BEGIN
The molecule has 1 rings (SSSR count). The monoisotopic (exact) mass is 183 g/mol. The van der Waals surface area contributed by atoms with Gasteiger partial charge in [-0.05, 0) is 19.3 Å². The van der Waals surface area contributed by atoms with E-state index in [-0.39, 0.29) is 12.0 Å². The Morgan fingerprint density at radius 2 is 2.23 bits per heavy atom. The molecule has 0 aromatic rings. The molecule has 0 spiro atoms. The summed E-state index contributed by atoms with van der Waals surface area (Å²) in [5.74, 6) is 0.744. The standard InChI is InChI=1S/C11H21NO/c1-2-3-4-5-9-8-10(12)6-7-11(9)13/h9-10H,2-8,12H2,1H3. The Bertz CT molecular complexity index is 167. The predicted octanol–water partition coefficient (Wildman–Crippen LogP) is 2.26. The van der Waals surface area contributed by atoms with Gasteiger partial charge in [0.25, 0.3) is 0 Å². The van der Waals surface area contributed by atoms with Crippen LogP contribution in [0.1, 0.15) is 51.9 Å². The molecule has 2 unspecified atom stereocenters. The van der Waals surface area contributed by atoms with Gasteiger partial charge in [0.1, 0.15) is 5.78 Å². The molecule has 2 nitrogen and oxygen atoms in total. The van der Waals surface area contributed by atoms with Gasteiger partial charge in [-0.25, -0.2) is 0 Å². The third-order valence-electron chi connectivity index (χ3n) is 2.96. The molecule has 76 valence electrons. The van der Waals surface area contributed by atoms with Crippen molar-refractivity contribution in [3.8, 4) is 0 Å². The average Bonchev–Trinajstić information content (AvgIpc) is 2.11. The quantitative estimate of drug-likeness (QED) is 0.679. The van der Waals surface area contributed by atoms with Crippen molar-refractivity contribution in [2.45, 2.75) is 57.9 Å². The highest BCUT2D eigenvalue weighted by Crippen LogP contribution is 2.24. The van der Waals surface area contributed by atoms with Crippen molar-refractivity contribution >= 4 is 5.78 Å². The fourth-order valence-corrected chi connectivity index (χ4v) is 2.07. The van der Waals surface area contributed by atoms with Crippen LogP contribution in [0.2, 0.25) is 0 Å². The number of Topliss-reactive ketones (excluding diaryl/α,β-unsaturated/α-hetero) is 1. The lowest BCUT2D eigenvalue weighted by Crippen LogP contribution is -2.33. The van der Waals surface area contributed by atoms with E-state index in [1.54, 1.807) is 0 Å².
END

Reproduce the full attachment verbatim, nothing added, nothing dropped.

The molecule has 1 rings (SSSR count). The monoisotopic (exact) mass is 183 g/mol. The van der Waals surface area contributed by atoms with Gasteiger partial charge in [-0.05, 0) is 19.3 Å². The van der Waals surface area contributed by atoms with E-state index in [-0.39, 0.29) is 12.0 Å². The Morgan fingerprint density at radius 2 is 2.23 bits per heavy atom. The molecule has 0 aromatic rings. The molecule has 0 spiro atoms. The summed E-state index contributed by atoms with van der Waals surface area (Å²) in [5.74, 6) is 0.744. The standard InChI is InChI=1S/C11H21NO/c1-2-3-4-5-9-8-10(12)6-7-11(9)13/h9-10H,2-8,12H2,1H3. The Bertz CT molecular complexity index is 167. The predicted octanol–water partition coefficient (Wildman–Crippen LogP) is 2.26. The van der Waals surface area contributed by atoms with Gasteiger partial charge in [0.25, 0.3) is 0 Å². The van der Waals surface area contributed by atoms with Crippen LogP contribution in [0.1, 0.15) is 51.9 Å². The molecule has 2 unspecified atom stereocenters. The van der Waals surface area contributed by atoms with Gasteiger partial charge in [0.1, 0.15) is 5.78 Å². The molecule has 2 nitrogen and oxygen atoms in total. The van der Waals surface area contributed by atoms with Gasteiger partial charge in [-0.25, -0.2) is 0 Å². The third-order valence-electron chi connectivity index (χ3n) is 2.96. The molecule has 76 valence electrons. The van der Waals surface area contributed by atoms with Crippen molar-refractivity contribution in [3.8, 4) is 0 Å². The average Bonchev–Trinajstić information content (AvgIpc) is 2.11. The quantitative estimate of drug-likeness (QED) is 0.679. The van der Waals surface area contributed by atoms with Crippen molar-refractivity contribution in [2.45, 2.75) is 57.9 Å². The highest BCUT2D eigenvalue weighted by Crippen LogP contribution is 2.24. The van der Waals surface area contributed by atoms with Crippen molar-refractivity contribution >= 4 is 5.78 Å². The fourth-order valence-corrected chi connectivity index (χ4v) is 2.07. The van der Waals surface area contributed by atoms with Crippen LogP contribution in [0.2, 0.25) is 0 Å². The number of Topliss-reactive ketones (excluding diaryl/α,β-unsaturated/α-hetero) is 1. The lowest BCUT2D eigenvalue weighted by Crippen LogP contribution is -2.33. The van der Waals surface area contributed by atoms with E-state index in [1.54, 1.807) is 0 Å².